Yet another of the many arthritic conditions that can disable your dog is one known as OCD, which stands for either osteochondritis dissecans or osteochondrosis dissecans. OCD is a disease that affects the cartilage - the spongy tissue that cushions the space between joints and allows them to work smoothly together.
Anything that damages or erodes this cartilage can lead to arthritis, resulting in joint pain, swelling and lameness. In the case of OCD, the cartilage is either damaged or grows abnormally. Instead of remaining attached to the bone that it's cushioning, the cartilage either separates or develops cracks. Sometimes pieces of cartilage will break off and float freely within the joint itself, where they continue to grow. All three of these problems cause extreme pain for the affected animal. [...]
Watching any animal attempt to run and play while battling arthritis can be hard. Yet it's especially heartbreaking for owners whose animals have a form of rheumatoid arthritis known as Juvenile Onset Polyarthritis Syndrome. One of a wide variety of types of polyarthritis, this incurable disease strikes early and cripples the dog's limbs, causing chronic severe pain and lameness.
This type of arthritis begins with an abnormal immune cell response that causes too many white blood cells (the body's disease-fighters) to invade the joints. Once there they release chemicals that create swelling, joint pain and fever. Animals with polyarthritis often feel ill and are reluctant to move around. Rheumatoid arthritis is especially aggressive in eroding cartilage that cushions the joints. Plus, over time, it deforms the bones surrounding the joints as well, leaving the limbs deformed and unable to bear the dog's weight. The disease usually affects more than one joint; often all of the dog's joints are involved. [...]
Arthritis means joint inflammation, but the term is somewhat misleading because arthritis is much more than joint inflammation and cats do contract many forms of arthritis depending upon the breed and external factors. The particular forms of arthritis that cats suffer from are: Traumatic Arthritis (sprain) and Osteoarethritis, from there, there are several diseases that belong to one group or the other.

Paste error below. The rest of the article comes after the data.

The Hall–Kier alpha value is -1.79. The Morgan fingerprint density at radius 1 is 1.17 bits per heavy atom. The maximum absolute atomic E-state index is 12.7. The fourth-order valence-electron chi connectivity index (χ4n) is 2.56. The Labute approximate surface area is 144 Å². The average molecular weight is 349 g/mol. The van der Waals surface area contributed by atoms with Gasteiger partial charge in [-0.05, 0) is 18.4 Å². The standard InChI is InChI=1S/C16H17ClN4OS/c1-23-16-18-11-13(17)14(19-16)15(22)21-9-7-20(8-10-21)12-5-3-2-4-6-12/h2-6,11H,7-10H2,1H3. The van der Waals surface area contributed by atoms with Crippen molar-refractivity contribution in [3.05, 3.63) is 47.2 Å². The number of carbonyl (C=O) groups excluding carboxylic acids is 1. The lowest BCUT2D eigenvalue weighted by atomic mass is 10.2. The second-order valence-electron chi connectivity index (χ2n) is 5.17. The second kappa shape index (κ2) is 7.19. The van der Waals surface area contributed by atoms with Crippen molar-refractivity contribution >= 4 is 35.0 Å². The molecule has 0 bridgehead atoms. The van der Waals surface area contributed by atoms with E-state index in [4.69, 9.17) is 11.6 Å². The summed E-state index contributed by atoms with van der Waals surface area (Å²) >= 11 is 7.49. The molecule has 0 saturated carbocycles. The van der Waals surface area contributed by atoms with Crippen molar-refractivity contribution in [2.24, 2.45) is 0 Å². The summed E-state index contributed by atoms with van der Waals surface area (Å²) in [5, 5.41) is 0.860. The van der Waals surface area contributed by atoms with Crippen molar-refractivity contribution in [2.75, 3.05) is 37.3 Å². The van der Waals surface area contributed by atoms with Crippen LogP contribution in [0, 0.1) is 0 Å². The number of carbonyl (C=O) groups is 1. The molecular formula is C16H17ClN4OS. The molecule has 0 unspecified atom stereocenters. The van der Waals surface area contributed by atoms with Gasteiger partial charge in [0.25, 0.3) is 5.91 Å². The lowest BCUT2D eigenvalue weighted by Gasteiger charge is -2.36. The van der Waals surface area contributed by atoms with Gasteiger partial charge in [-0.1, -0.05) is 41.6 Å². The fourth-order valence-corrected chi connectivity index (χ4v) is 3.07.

Traumatic Arthritis as the name implies occurs when there is some sort of a trauma, (sprain) injury. In cats that could be the result of being hit by a moving vehicle, a cat fight, or bad fall. If the trauma is a result of a simple sprain chances are the pain will go away in no time and is really not that serious. However, if the traumatic arthritis is more serious, resulting from being hit by a car or other serious accident, a fracture may occur in the joint and your cat may require surgery to repair the damage. [...]
Canine hip dysplasia is found in almost all breeds of dogs but is particularly prominent in some of the larger working breeds. The condition is very difficult to treat and only preventable through selecting males and females that are free from any signs of canine hip dysplasia and have been certified as free from the condition by a qualified veterinarian. Since the signs of canine hip dysplasia or CHD are very minor at first, unless tested and x-rayed it is possible for dogs to appear sound and healthy but still have the condition.